Sullivan Steps Down As Commissioner As Senate Race Heats Up
Natural Resources Commissioner Dan Sullivan is stepping down from his post amid talk that he’s planning a run for U.S. Senate. Republicans see incumbent Mark Begich’s seat as one of the keys to taking control of Congress, and the race is already getting heated. APRN’s Alexandra Gutierrez reports.
Sullivan announced his resignation to Gov. Sean Parnell on Wednesday night, giving September 24 as his last day. According to Parnell’s spokesperson, the governor will name an acting commissioner at that point, while he looks for a permanent replacement.
Sullivan has been a commissioner since 2010, and before that, he was the state’s attorney general. In his resignation letter, he trumpeted his work in both positions. What Sullivan didn’t mention is what he plans to do next. Gov. Parnell didn’t get into that either, though he did give Sullivan a blessing of sorts, saying he wishes him “much success” in the future.
The expectation is that he’s going to join the ranks of Republicans looking to take on Democrat Mark Begich.
“Several candidates have already declared — Joe Miller, Mead Treadwell, Kathleen Tonn — and most people seem to believe that Commissioner Dan Sullivan is going to join the race very soon,” says Peter Goldberg, the state party chair.
Goldberg says that even though the field is getting crowded, he’s still hoping to avoid a messy primary. That seat is one of a handful that Republicans need to win, if they want a majority in the Senate. The Republican National Committee is sending a state director to set up shop this month, and its chair, Reince Priebus, plans to visit Alaska in October.
Even though Sullivan isn’t a household name, there are Republican leaders in Alaska and Washington, DC, who think he could be a viable candidate for higher office. In addition to his time in the governor’s cabinet, he also worked in the State Department during the Bush administration and he served in Afghanistan as a Lieutenant Colonel in the U.S. Marine Corps as recently as last month. He couldn’t be reached for comment for this story, because he’s traveling back from Japan on a state trip.
Political watchers expect Sullivan to appeal to party moderates. That’s the same wing that Lt. Gov. Mead Treadwell might attract. On Thursday, Treadwell opened a campaign office in Anchorage, and he warned that Republicans shouldn’t turn the primary into a “demolition derby.” In a phone call after the event, he said in-fighting would weaken the party’s chances.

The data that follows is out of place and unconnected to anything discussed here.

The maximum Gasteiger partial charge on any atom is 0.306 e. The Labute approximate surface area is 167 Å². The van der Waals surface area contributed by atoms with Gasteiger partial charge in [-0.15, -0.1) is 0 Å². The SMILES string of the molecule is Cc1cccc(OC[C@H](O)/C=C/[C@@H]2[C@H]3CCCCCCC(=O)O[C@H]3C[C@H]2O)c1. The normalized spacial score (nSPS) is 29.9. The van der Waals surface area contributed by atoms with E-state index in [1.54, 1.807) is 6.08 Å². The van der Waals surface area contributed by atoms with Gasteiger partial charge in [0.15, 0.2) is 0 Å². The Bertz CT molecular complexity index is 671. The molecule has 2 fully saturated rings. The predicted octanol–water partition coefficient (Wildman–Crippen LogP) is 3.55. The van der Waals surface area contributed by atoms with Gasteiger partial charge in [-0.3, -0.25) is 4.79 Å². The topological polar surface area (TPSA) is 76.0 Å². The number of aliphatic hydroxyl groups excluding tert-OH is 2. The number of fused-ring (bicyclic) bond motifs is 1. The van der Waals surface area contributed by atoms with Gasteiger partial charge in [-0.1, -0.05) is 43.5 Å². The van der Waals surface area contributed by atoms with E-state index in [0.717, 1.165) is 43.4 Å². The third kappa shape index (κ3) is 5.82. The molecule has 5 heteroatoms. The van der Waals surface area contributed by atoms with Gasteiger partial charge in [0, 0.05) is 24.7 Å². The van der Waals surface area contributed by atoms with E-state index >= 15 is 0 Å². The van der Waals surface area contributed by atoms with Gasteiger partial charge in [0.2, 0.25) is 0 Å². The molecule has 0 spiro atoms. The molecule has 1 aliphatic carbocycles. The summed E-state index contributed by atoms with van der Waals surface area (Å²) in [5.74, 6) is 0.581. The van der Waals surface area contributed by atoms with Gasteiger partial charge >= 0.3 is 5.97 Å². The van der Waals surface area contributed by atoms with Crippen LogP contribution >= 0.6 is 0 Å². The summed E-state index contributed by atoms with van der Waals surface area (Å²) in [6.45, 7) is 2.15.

“The Democrats have got to have a strategy to see us divided, to see us use up our resources before the primary,” says Treadwell. “I hope we just don’t have to destroy each other in a campaign, and I’m going to do my best to run a good clean campaign.”
Treadwell says he doesn’t view Sullivan as a threat to him.
“I don’t see any reason why he needs to run, frankly, and we’ve got a good Alaskan in the race who’s been making it pretty clear that we’re going this direction for some time. But if he does, I am prepared to my record up against his, and I believe we’ll win,” says Treadwell. “I got about a 35-year head start on him and working in Alaska issues here.”
Meanwhile, Joe Miller, a Tea Party candidate who challenged Lisa Murkowski in 2010, has marked himself as the more conservative candidate in the race. Randy DeSoto, a spokesperson for Miller, says it’s too early to say how Sullivan’s entrance might shift race dynamics.
“Well, I wouldn’t want to speculate on which candidate would benefit whether one gets in or gets out,” says DeSoto. “We feel that our message will attract those people who supported Joe in the past, and we’ll be appealing to others as well going forward.”
There will be plenty of time to compete for voters. The Republican primary will be held August 19, a full eleven months from now.
Correction: An earlier version of this story misidentified Dan Sullivan as a Lieutenant Colonel in Army. He is a Marine Reservist.